• group (a), including BaO, CaO, MgO, SrO, MgF2, AlN, Al2O3 and/or Mg1-x-ySrxCayO in an amount in the range of 3 to 70 weight-%, especially preferably of 5 to 60 weight-%, more especially preferably of 10 to 60 weight-%;
      • and/or
    • from group (b) including La2O3, BaO, Bi2O3 and/or PbO in an amount in the range of 3 to 80 weight-%, especially preferably of 5 to 75 weight-%, more especially preferably 10 to 65 weight-%.

According to the present invention very specialized glasses and/or coatings for glasses are made available which contain at least one doping agent, especially preferably a combination of several doping agents. This makes it possible for the utilized encapsulating glass and/or the interior coating of the encapsulating glass to provide an optimum operating efficiency of the EEFL-type fluorescent lamp due to the low work function Wa for the electrons. In addition, this allows for the firing voltage of the EEFL-type fluorescent lamp to be lowered to a low level.

The encapsulating glasses are not especially limited within the scope of the present invention, in as far as they are suitable for EEFL-type fluorescent lamps. In accordance with one embodiment of the present invention these base glasses have a low work function Wa for electrons. This is achieved by doping of the glasses with one or more doping agents which are selected from group (a) and/or (b). For example, earth alkali ions (group (a)) may be contained in a preferred minimum concentration of 3 weight-%, preferably 5 weight-%, particularly 10 weight-%. These are, for example, of BaO, CaO, MgO, SrO, MgF2, and also Mg1-x-ySrxCayO. These can be utilized individually or in combination of two, three, four or more.

In addition to the aforementioned earth alkali ions aluminum compositions such as Al2O3 and/or AlN may be used in the inventive glasses. The preferred range in which these doping agents contribute to the desired low work function Wa of the encapsulating glass is approximately 3 to approximately 70 weight-%, particularly approximately 10 to approximately 60 weight-%.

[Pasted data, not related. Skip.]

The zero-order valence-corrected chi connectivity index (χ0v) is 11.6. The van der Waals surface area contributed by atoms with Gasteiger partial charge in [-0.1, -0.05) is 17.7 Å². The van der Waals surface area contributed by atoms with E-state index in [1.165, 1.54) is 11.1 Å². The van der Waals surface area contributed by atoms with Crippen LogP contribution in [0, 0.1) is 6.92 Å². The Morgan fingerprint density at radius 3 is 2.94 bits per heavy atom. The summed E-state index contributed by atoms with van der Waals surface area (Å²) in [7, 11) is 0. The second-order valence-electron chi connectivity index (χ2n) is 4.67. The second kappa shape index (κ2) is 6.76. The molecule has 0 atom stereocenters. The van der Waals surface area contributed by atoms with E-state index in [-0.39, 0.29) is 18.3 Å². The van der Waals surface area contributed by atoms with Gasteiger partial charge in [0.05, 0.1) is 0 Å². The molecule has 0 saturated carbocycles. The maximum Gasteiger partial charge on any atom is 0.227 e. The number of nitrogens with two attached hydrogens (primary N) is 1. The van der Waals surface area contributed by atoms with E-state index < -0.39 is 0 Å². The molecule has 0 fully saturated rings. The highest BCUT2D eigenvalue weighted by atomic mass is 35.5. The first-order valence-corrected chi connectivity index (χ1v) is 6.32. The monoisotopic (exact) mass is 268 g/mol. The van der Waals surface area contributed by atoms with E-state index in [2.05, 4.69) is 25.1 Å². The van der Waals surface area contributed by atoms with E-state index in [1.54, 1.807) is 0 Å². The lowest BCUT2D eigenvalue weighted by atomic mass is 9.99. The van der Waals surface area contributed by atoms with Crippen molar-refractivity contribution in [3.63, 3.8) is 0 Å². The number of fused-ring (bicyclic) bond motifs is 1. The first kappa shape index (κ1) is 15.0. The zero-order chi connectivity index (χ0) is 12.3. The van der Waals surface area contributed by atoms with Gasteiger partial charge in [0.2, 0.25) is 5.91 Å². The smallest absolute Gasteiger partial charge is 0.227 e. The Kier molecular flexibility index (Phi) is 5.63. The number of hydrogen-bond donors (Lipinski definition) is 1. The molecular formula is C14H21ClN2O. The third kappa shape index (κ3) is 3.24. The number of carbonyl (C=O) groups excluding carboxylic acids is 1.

Beyond this there is the possibility, either alternatively or additionally to incorporate heavy metals into the glasses (group (b)). This concerns, for example, a composition, of oxides, especially lanthanum, bismuth, barium and/or lead. These are particularly easily polarizable ions whereby the cloud of electrons can be easily shifted toward the core.

In accordance with the present invention at least a partial interior coating may be provided in the encapsulating glass according to an additional inventive variation which contains at least one doping agent, preferably a combination of group (a) and/or (b) described above. The ranges of the amount of the doping agents from group (a) are selected preferably in a range of approximately 3 to approximately 70 weight-%. The ranges of the amount of the doping agents from group (b) are selected preferably in a range of approximately 3 to approximately 80 weight-%. As already stated, the doping agents from group (a) and (b) may also be combined.